2011 has been one of the most tumultuous years on record; laying waste to the old and bringing in the new, often with a startling ferocity. No one in January could have been prepared for the year of revolution and revelation which we were to experience in the next twelve months. From hacking scandals at home, to revolutions abroad, 2011 was an Arabian kick in the teeth to all those who once declared the end of history.
Perhaps most remember the year due to the August riots. Disaffected youths throughout the UK’s major cities took to the streets, not in protest, but in wanton violence on the streets of Manchester, Birmingham, and London. But to the left’s disappointment it was evident from the start that this was no political protest, years of enforced materialism ensuring that it was not Parliament but JD Sports which was the target of rioters’ outrage. The right were also suitably annoyed at the public’s general recognition of deeply rooted economic problems in inner city areas, with George Osborne squirming nervously beneath the eye of public scrutiny.
Far away, however, discontent was bubbling again in Europe, and the Greek debt crisis threatened to bring the Eurozone to its knees. ‘Governments don’t rule the world, Goldman Sachs rules the world’ chimed independent financial trader Alessio Rastani on BBC News, shocking all with his candour and eliciting yet more public outrage at the already besieged UK banking sector. The ins and outs of the financial meltdown were largely incomprehensible to most people, which qualified most people to be on the BBC talking about it. Robert Peston dribbled his thoughts through our telescreens and before you knew it, global economic collapse was well and truly on the cards, proving right the old maxim that the best way to earn a small fortune in a recession is to start off with a large one.
The Arab Spring which erupted around the Middle East gradually seemed to sidle, at least for some, into a winter of democratic discontent. The army marched into Egypt’s Tahrir Square in autumn as technocrats in Italy and Greece also attempted to quell the people’s anger at an extensive loss of capital and confidence. After the fall of so many despotic regimes it is at least comforting to know that those new to power will do everything they can to crush anyone who opposes their plans.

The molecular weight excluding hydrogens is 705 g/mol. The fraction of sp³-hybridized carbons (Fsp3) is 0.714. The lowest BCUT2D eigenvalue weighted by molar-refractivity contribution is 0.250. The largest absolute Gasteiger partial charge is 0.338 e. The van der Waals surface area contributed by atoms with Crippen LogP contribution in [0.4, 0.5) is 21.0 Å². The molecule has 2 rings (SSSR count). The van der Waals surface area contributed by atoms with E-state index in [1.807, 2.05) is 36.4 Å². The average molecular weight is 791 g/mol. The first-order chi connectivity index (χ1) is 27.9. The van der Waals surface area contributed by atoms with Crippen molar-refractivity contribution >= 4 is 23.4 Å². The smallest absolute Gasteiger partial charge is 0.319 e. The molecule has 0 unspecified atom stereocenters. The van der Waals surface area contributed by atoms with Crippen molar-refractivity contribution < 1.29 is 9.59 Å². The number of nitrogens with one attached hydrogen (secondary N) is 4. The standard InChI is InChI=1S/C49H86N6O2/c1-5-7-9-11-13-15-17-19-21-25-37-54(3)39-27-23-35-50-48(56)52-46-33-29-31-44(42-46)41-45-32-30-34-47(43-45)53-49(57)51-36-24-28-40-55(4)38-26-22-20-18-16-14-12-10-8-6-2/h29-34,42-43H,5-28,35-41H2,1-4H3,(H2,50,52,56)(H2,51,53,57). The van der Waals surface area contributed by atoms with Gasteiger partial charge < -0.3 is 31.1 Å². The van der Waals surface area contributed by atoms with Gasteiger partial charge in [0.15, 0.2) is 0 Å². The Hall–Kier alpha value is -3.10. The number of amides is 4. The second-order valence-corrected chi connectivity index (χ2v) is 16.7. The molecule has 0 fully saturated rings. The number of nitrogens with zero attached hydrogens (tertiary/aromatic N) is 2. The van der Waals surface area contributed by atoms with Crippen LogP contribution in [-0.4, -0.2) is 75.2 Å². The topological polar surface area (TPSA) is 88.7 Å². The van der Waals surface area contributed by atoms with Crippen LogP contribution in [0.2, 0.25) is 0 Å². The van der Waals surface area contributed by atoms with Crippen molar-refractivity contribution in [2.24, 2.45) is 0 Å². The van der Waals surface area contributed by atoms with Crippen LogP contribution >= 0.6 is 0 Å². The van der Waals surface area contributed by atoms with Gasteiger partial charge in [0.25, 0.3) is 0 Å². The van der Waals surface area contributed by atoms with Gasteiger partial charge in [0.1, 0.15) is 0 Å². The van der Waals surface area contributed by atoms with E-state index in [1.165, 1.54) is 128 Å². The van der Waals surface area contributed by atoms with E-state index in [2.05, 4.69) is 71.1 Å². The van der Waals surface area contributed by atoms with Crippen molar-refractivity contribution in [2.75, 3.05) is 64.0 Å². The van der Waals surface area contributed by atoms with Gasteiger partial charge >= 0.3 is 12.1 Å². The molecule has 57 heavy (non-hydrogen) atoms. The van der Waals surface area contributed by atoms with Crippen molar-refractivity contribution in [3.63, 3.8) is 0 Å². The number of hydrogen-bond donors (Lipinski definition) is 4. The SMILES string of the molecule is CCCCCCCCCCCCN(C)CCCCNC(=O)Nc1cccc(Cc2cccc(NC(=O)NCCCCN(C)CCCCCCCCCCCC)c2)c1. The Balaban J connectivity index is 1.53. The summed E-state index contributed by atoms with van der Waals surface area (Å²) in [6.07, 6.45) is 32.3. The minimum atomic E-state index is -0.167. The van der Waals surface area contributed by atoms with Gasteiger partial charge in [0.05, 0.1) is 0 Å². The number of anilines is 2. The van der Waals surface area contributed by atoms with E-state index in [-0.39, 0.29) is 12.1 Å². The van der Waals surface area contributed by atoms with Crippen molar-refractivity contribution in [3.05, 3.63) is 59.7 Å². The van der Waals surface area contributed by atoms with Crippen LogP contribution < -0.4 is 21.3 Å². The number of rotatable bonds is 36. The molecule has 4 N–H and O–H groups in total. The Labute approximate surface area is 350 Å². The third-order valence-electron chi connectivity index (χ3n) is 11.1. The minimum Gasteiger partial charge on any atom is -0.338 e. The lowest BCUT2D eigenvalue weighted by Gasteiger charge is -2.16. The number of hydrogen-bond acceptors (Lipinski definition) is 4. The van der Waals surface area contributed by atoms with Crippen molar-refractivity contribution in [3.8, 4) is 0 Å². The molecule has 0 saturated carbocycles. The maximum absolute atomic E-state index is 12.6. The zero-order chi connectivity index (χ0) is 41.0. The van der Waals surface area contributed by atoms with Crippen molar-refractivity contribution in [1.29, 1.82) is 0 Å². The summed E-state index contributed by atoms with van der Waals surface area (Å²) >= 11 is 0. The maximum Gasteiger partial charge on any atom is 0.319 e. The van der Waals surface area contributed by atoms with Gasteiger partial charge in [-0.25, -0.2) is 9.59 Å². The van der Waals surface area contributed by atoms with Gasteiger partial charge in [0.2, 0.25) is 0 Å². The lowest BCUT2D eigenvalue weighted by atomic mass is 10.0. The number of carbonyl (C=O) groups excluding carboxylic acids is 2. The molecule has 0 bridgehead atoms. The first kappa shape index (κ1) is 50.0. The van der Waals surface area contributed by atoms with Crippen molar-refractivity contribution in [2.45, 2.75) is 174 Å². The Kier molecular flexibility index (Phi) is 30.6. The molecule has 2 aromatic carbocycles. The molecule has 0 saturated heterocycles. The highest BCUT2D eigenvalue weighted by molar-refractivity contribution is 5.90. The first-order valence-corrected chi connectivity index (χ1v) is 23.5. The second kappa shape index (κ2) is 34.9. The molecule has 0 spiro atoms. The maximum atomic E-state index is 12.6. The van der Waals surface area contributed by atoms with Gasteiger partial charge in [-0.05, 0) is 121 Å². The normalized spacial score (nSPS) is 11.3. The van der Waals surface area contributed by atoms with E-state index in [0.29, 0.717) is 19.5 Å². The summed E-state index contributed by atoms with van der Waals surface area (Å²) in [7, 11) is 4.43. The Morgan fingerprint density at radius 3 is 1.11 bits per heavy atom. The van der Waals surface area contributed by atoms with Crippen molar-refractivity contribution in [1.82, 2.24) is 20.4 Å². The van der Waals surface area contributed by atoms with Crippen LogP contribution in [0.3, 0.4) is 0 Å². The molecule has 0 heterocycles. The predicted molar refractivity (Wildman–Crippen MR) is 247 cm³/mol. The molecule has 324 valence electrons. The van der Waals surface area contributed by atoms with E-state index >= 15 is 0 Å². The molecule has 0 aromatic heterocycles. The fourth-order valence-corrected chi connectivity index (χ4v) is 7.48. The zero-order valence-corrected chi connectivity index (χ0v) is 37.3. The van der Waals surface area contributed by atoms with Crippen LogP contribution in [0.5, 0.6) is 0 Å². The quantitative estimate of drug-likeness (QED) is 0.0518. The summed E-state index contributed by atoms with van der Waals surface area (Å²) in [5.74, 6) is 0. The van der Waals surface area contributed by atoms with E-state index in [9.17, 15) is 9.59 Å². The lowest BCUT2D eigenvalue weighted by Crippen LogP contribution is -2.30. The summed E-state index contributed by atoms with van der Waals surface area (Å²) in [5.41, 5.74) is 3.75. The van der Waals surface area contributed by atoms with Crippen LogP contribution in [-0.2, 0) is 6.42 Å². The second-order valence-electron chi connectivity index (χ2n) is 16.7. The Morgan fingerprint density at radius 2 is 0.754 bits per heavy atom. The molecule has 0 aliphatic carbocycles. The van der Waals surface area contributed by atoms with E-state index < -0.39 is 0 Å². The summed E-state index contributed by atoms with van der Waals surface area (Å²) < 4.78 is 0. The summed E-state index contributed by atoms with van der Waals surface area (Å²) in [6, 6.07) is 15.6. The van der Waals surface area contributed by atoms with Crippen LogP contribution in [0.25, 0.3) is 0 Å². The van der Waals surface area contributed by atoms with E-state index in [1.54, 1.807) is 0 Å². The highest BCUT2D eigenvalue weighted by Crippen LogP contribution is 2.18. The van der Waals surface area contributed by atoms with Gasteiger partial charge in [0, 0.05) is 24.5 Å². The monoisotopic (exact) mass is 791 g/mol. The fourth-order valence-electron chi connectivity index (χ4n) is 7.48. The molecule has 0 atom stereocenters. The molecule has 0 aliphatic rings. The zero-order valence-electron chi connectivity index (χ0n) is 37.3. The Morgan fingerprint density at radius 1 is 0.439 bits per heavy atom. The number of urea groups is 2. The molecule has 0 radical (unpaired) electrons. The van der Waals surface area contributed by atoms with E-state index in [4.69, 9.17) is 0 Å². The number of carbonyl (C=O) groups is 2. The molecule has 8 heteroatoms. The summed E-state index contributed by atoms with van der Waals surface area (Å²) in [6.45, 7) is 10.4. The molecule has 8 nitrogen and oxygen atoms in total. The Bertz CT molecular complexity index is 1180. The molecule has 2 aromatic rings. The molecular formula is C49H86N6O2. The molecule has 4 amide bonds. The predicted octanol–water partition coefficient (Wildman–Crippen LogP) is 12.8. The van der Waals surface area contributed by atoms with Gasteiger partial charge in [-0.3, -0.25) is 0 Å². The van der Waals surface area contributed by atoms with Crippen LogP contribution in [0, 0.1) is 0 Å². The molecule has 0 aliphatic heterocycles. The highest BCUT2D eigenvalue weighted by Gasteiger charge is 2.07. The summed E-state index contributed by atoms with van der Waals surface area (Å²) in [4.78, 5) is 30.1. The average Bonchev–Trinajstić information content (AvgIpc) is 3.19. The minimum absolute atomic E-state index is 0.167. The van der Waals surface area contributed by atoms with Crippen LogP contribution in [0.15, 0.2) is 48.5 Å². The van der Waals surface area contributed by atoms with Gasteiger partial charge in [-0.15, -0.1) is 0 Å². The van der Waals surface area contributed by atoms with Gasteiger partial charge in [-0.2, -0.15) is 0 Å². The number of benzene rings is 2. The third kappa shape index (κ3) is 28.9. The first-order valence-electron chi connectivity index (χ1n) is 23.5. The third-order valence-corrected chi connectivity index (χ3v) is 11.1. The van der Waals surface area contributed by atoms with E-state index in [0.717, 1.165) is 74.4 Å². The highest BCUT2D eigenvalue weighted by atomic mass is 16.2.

2011 was, however, also a year of tremendous human loss as the world first bore witness to the Japanese earthquake and subsequent Tsunami and then the horrific shootings in July on the Norwegian Island of Utøya. The world became fixated for a few days on the mysterious and psychotic figure of the gunman Anders Breivik, whose 1500 page manifesto detailed his disturbingly meticulous plan of action for the 22nd July. But in the end it was the heartfelt vigils from people in Norway and around the world which truly captured the voice of the country’s people.
The death of prominent public figures, most notably Christopher Hitchens, Osama Bin-Laden, and Kim Jong-il (please forgive me, Christopher, for inserting you into that list), was a surprise for most people. Kim Jong-il’s death at the claws of a huge decadent lizard was reported expeditiously in the North Korean media, and Twitter almost had a fit of comedic glee at the news that they were now free to say exactly what they thought without the threat of indefinite detention.
But for most it was the writhing mass of two billion people who sat down to watch the Royal Wedding having only just loped out of the ocean which seemed to spark the most optimistic note of 2011. The epauletted William and his annoyingly pretty bride-to-be Kate, walked down the aisle to the majestic hymn ‘I Was Glad’. Glad, presumably, for the fact that Harry wasn’t practising his inane impression of ‘The Annoying Orange’. But for those amphibious enough to enjoy the spectacle it was indeed a pick-me-up which lasted for quite a while afterward. As we press onwards into 2012, and to our evitable doom in late December, one can only guess at the global crimes and misdemeanours which will present themselves over the next twelve months. Stay tuned.